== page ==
In December 2018, TCK Publishing released a new science fiction novel, Kill Code, by Clive Fleury. This gripping dystopian story is packed with action, intrigue, and a hero who might just have bitten off more than he bargained for as he tries to right the wrongs he’s seen all too often. In a not-too-distant future look at the little blue marble in space, the planet is ravaged by climate changes. The planet, and especially the Los Angeles area, has heated beyond all imagination, and there are really only a few hours of daylight that are even partially tolerable. The oceans have risen so quickly that weekly measurements show massive encroachment on waterfront areas, and humans have been pushed further and further inland. Over the top of it all, corruption is rampant, normal citizens have lost almost everything, and Hogan Duran wants to do something about it.
Duran is a former soldier and disgraced cop living in squalor with his former police partner, Max Creeling. Creeling is now wheelchair bound after a shooting that ultimately got them both removed from the police force. Instead of just squeaking by, Duran wants to make a difference. After years of scrambling to get what work he could, an opportunity finally presents itself that Duran just can’t ignore. The prestigious National Security Council (NSC for short) beckons to him to join. Well to be fair, Duran had applied and been rejected several times, but finally he’s invited to take the entrance exam. There’s just one small problem. The test can be deadly. If that weren’t bad enough, Duran comes to realize, beyond the challenges of getting in, there are some terrible secrets that are even more dangerous.
The book is short, only 149 pages, and it moves very quickly, much like the pilot of an action-packed television series. This is not surprising given Fleury has produced, directed, or written several projects for television and film, so he knows those mediums well.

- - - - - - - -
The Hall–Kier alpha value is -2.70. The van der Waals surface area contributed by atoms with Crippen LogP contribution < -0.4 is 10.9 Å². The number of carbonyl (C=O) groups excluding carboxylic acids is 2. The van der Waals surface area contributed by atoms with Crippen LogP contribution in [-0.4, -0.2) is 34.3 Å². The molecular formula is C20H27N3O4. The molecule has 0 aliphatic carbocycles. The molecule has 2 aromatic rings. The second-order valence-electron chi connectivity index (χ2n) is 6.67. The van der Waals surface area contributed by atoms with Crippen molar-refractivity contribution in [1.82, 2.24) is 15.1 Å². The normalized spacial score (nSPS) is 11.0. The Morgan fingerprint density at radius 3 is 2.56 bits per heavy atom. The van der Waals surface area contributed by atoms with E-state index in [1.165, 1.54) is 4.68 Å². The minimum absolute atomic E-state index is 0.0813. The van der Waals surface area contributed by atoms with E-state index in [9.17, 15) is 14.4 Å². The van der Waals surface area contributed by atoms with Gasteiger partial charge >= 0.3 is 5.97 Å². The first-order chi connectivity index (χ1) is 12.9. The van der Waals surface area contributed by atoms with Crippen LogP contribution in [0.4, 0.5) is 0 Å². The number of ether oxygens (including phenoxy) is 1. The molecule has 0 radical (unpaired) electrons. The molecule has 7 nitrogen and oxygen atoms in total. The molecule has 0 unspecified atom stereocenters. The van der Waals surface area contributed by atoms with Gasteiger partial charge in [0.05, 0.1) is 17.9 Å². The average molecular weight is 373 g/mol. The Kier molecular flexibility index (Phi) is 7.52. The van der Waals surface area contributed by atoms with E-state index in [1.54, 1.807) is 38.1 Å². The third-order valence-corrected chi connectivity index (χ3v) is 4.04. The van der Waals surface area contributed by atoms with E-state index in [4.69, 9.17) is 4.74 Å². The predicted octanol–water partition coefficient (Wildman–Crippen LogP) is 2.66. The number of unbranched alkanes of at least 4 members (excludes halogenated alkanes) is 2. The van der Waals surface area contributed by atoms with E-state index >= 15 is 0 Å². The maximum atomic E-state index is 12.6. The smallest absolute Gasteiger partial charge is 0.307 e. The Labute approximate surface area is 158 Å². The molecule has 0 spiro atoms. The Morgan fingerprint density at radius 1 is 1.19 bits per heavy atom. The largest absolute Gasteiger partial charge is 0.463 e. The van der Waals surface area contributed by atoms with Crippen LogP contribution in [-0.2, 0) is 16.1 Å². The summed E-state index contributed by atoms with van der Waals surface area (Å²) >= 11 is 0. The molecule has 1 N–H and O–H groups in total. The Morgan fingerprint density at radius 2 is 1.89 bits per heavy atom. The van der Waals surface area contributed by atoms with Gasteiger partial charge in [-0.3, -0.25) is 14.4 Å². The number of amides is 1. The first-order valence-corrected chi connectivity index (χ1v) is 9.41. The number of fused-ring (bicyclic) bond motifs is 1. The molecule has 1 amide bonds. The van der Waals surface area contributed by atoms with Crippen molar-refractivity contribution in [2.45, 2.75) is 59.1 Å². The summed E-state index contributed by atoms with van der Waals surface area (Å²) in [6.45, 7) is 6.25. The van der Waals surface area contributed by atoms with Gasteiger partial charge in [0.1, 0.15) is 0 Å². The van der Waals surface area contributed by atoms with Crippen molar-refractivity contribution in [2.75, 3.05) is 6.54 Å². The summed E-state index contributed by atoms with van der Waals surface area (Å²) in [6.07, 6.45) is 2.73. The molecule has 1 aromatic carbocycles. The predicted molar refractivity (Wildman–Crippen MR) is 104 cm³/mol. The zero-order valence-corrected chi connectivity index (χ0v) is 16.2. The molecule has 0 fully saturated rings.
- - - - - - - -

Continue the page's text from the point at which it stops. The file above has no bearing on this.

The story is told in first person from Duran’s point of view, so the reader can only know what he knows. The reader learns Duran’s and Creeling’s backstories early on, and when Duran makes his way to the gleaming NSC headquarters to try to win entrance into the elite NSC forces, several other characters are introduced, each with secrets in their past that unfold to Duran slowly throughout story. As such, some of the supporting characters are a little underdeveloped or single dimensional because Duran can be fooled, and by extension, so can the reader. Although portions of Kill Code read a bit like a script, Fleury adds plenty of descriptive material to allow the reader to easily visualize the settings as Duran experiences them.
There are a few minor editorial issues such as using the subject form “Max and I” when it should be “Max and me” as an object, but they can generally be forgiven as the reader digs into this fast-moving, near-future world.
In addition to being Fleury’s first novel, Kill Code is the first book in a series under development. While the series may well take the reader in numerous, unexpected directions, this particular story doesn’t so much resolve as setup the next installment of the story. As such, the last chapter ends abruptly, leaving the reader hanging. Still, overall the book is an enjoyable read, and even though the world is dystopian, it provides a nice escape from the current world’s reality.
Kill Code is available in both paperback and digital formats.